Although essential for any novice of silent films, "Silent Lives" is also an exciting revelation for more advanced aficionados, thanks to the carefully chosen list of biographies ranging from the essential, most famous names to the obscure and unexpected silent film features such as Felix the Cat, the Model T Ford automobile and my favourite; Rin Tin Tin, the famous canine actor, whose biography reveals that he lived nearly 14 years, and unlike some of his contemporaries, made the transition into sound films effortlessly. Important behind-the-scenes people such as directors, writers, inventors and cameramen are also given worthy tributes in these biographies, which altogether gives a well-balanced overview of who contributed to the development of early Hollywood, how, and which films best represent these facets. Obviously, a medium-sized book cannot encompass the entire gamut of early cinema, but the mere fact that the one hundred short biographies in this book already provide a firm foundation is evidence of the skilful research, planning and writing required for such a book, which in itself deserves of a full 5-star rating.
5 of 5 people found the following review helpful
5.0 out of 5 stars "Warts and All" Jan. 1 2010
By William J. Cassara - Published on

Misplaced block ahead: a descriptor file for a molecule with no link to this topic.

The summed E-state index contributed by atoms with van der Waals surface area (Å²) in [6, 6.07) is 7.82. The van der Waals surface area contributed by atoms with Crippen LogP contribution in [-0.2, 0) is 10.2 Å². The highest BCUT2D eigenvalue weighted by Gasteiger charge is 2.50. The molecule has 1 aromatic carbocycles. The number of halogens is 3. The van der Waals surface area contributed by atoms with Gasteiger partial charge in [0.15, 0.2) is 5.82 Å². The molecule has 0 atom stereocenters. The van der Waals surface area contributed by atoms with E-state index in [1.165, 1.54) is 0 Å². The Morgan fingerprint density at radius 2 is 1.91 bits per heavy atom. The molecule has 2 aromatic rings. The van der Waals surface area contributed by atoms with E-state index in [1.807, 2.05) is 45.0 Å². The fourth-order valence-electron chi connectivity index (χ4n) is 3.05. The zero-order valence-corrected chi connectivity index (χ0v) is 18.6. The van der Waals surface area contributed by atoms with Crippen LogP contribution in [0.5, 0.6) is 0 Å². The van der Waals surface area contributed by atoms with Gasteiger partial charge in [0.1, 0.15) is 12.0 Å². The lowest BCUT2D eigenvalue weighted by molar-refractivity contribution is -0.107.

Format: Paperback Verified Purchase
"Silent Lives," by Lon Davis. He of the Many Great Books, I might add. I recommend this book highly. The task seemed too big and is certain to arouse readers into demanding more, more, more. As a reference book to those silent stars, this is a great start. For the person who considers themselves knowledgeable about the people profiled, you are in for some nice surprises. Lon Davis provides some personal rememberences. He had the forsight to visit with many while at the Motion Picture Home while he was a young boy. Thank goodness Lon Davis put this in book form.

To me, it reads as a sequel to "Clown Princes and Court Jesters." That is a compliment, sir. I applaud Mr. Davis for furthering the study and bringing up those that were famous and those that were obscure. I enjoyed the Babe London, Del Lord and Billy Beven very much. Do you know who I turned to first? Stan Laurel. This is not a rehash of information already out there. It's a fresh perspective on the professional and personal lives of those who made the movies, not just the stars. Be forewarned; Some of those profiled had tragic endings. Isn't that life? We care about these people and so does the author.